For context, this was not merely a matter of Israel’s claimed right to self-defense, since international war crimes were immediately committed. The Gaza Strip’s 2.3 million residents are primarily descendants of the 1948 expulsion of Palestinians from their land to the north. That left Gaza City as one of the most densely-packed sites in the world, with residents given nowhere to escape the bombings due to the Egyptian border closure.

But looming large was the very raison d’etre for BRICS: excessive unilateral geopolitical power. The most crucial military, financial and moral support given to Benjamin Netanyahu’s government comes from the United States, and in turn, Washington’s influence with the leaders of Saudi Arabia, Egypt and the UAE remains a vital factor in BRICS+’s incoherence.

Independent U.S. presidential candidate Robert F. Kennedy, Jr. – now attracting a quarter of the potential electorate in popularity polls – is usually one of the most honest critics of North-South power and the abuse of the Pentagon’s trillion-dollar annual budget. But in an interview on November 5, RFK Jr revealed how even an anti-empire politician interprets Israel within Washington-centric geo-petropolitics. He pledged that if elected in late 2024, he would “Make sure that we have the resources that are critical to us, including the oil resources that are critical to the world, that we have a strike capacity to make sure to be able to protect those. And Israel is critical, and the reason it’s critical is because it’s a bulwark for us in the Middle East. It’s almost like having an aircraft carrier in the Middle East.”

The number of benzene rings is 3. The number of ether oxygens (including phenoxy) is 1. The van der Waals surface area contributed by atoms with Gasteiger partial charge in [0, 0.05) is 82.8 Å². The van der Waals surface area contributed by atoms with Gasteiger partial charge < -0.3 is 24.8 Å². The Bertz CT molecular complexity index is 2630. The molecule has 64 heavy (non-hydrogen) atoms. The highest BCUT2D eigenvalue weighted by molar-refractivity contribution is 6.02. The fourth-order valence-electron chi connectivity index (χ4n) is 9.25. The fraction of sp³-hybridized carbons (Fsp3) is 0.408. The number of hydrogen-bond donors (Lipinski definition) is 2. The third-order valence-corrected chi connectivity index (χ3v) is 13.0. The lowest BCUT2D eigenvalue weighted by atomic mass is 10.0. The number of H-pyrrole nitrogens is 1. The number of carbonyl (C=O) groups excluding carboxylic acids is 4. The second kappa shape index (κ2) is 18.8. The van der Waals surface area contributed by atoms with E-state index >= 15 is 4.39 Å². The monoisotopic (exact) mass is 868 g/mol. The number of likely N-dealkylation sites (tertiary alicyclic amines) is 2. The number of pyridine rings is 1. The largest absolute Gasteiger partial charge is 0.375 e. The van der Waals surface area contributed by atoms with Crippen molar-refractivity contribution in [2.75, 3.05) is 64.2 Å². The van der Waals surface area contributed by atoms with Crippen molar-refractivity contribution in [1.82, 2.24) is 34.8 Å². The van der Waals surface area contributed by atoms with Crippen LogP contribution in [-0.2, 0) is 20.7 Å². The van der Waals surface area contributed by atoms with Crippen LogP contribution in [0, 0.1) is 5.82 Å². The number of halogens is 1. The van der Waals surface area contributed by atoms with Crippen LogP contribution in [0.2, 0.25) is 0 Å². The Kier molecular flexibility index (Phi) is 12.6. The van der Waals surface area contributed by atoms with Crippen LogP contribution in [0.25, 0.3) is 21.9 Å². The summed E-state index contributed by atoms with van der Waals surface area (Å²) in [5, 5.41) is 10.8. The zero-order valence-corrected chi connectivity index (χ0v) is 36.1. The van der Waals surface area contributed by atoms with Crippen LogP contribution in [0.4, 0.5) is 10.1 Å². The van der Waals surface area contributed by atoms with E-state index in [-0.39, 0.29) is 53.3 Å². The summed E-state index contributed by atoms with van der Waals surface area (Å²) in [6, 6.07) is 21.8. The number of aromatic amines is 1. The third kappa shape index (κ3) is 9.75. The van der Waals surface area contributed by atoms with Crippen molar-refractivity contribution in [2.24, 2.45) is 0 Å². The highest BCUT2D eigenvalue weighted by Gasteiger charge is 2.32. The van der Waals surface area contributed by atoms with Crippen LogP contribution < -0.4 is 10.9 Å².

RFK Jr admitted that of the $3 billion in military gifts from Washington plus $14 billion in new aid, “75% of it goes to U.S. companies.” Tragically, this represents not whistle-blowing against imperialism (as RFK is capable of), but instead, a fulsome endorsement of Washington’s main sub-imperial relationship.